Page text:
I’m not sure I’d ever had a popovers up until a few weeks ago, when out of nowhere, a craving for one hit me. They’re certainly not the sort of thing that I ever ate growing up, and they seem antiquated enough that I can’t recall ever seeing them on a restaurant menu. But it was a craving I couldn’t ignore: in a matter of hours the oven was preheating. The problem is that I started out all wrong. The popovers I kept coming up with would have been better as burritos. My first attempt was “Spinach and Pumpkin Popovers with Roasted Garlic and Chestnuts”; then came two variations of spinach popovers, my long trial and error period still taking a while to embarrass me. None of these were any good because the batter was too heavy. They didn’t puff up, and the insides didn’t become hollow. In fact, their centers were somewhat custardy like quiche, but not pleasant.
So I made a batch of straight-and-narrow, classic popovers, using a recipe that Josh of Y-I-Eat-N sent me. These were the popovers I’d been having dreams about—they were perfect. The satisfaction of pulling them out of the oven, admiring all the rustic domes that had sprouted out of the muffin tins, and then gently piercing each one with my paring knife to let out a hiss of steam—well, it was frankly a little embarrassing that I enjoyed it as much as I did. But it reinforced what I’d been doing wrong all along: popover batter must be fairly light, similar to crepe batter.
I wasn’t ready to give up on making a popover variation, and I took a nod from one of my favorite breakfast treats, Deborah Madison’s Quinoa Muffins (from Vegetarian Cooking for Everyone, probably my favorite cookbook of all time). In my adaptation of Josh’s recipe, I ground the quinoa to make quinoa flour using my spice mill (which is how I almost always make quinoa flour; why on earth is it so expensive?), used it for about a quarter of the flour, and added a touch of brown sugar. These turned out to be a touch heavier and didn’t puff up in the obscene way that some popovers do—but were still light enough to yield a hollow center and a texture that spools away in tender strands—but featured a slightly sandy crust that I found appealing, and the quinoa’s grassy notes were leveled off by the touch of sweetness. I tested it again and: It’s a winner! At last!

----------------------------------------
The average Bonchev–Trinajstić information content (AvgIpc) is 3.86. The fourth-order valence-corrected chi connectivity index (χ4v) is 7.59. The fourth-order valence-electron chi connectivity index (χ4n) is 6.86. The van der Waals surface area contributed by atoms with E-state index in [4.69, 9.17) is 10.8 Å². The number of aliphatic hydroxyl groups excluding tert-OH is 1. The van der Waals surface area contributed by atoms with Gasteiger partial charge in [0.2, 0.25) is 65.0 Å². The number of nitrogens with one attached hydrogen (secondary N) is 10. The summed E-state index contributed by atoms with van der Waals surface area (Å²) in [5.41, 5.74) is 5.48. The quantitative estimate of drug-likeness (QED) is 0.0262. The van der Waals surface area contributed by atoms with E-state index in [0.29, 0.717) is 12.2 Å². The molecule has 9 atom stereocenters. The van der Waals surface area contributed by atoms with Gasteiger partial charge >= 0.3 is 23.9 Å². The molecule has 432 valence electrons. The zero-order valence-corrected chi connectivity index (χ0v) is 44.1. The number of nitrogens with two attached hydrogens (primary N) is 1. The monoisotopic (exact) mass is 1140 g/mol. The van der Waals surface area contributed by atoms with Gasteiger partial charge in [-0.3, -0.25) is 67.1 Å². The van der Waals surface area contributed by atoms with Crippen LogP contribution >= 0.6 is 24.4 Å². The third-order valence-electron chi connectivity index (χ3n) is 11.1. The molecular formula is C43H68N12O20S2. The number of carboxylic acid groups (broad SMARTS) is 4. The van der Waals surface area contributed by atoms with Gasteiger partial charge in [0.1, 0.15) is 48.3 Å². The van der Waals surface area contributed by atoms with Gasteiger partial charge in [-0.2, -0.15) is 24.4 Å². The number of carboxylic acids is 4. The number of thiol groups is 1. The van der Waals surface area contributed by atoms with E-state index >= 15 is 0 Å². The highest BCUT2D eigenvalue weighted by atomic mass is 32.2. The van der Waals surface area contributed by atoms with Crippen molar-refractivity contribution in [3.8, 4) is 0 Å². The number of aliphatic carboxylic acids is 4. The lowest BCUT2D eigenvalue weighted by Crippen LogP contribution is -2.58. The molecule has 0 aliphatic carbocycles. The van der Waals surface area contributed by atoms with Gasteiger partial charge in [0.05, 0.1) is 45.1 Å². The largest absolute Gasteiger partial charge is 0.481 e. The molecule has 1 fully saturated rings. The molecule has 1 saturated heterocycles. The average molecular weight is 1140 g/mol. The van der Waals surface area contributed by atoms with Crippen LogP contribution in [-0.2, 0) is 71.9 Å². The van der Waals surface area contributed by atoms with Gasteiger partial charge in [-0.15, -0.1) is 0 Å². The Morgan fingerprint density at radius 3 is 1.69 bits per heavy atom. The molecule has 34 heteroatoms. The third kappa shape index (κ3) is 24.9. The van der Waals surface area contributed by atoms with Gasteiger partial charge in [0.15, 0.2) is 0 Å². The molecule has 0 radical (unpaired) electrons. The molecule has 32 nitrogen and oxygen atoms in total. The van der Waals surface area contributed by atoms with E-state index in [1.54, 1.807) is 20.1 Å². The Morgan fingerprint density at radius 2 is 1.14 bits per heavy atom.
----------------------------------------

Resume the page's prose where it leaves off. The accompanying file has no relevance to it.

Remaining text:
The only hitch was in the greasing of the tins (and you can use muffin tins or popovers tins—I actually got a cast-iron popovers pan for my birthday several years ago, and have been thrilled to finally put it to its intended use). It’s important to put the pan into the oven so that it’s hot when you pour in the batter, and many recipes recommend greasing the pan before placing it in the oven to heat up. For me, this resulted in burnt butter—the butter simply scorched as the oven was heating up to 400°. My solution is to grease the hot tins just before you fill them with batter. Chop up about a tablespoon of butter, toss it into a couple tins, which will cause it to melt instantaneously, and then use a brush to distribute among all the tins.
3 tablespoons butter, divided
3 tablespoons quinoa
1 cup milk (I use 2%)
3/4 cup all-purpose flour
1 teaspoon fine-grain sea salt
2 teaspoons brown sugar
1. Melt 2 tablespoons butter and allow to cool slightly as you prepare the rest of the ingredients.
2. Grind the quinoa in a clean spice mill. (Store-bought quinoa has almost always been rinsed, so there shouldn’t be concerns about the saponin, which otherwise coats the grain and would lend a soapy taste. If you do have concerns, though, you can rinse your quinoa, drain it thoroughly, and then spread it out on a baking sheet to dry overnight.) Don’t worry about sifting out any larger pieces of quinoa.
3. Combine the milk, eggs, melted butter, flour, salt, brown sugar, and quinoa flour, in that order, in a blender. Blend for 30 seconds, stopping to scrape down the sides of the pitcher once. Alternatively, whisk the mixture together by hand until smooth.
4. Place a standard-sized muffin pan or popover pan in the oven and preheat it to 400°. Transfer the batter to a liquid measuring cup and let stand while the oven preheats.
5. Once the oven is preheated, remove the muffin tin. Cut the remaining tablespoon butter into 4 or 5 pieces and divide it among four different tins. The butter will melt immediately. Using a brush, distribute the melted butter among 12 tins to grease them.
6. Pour the batter into the hot, greased tins, filling them between half and two-thrids full. Transfer to the oven and bake for 35 minutes. They should slide out of the pan with ease, but if necessary, run a thin knife around the rim to loosen them. Serve warm.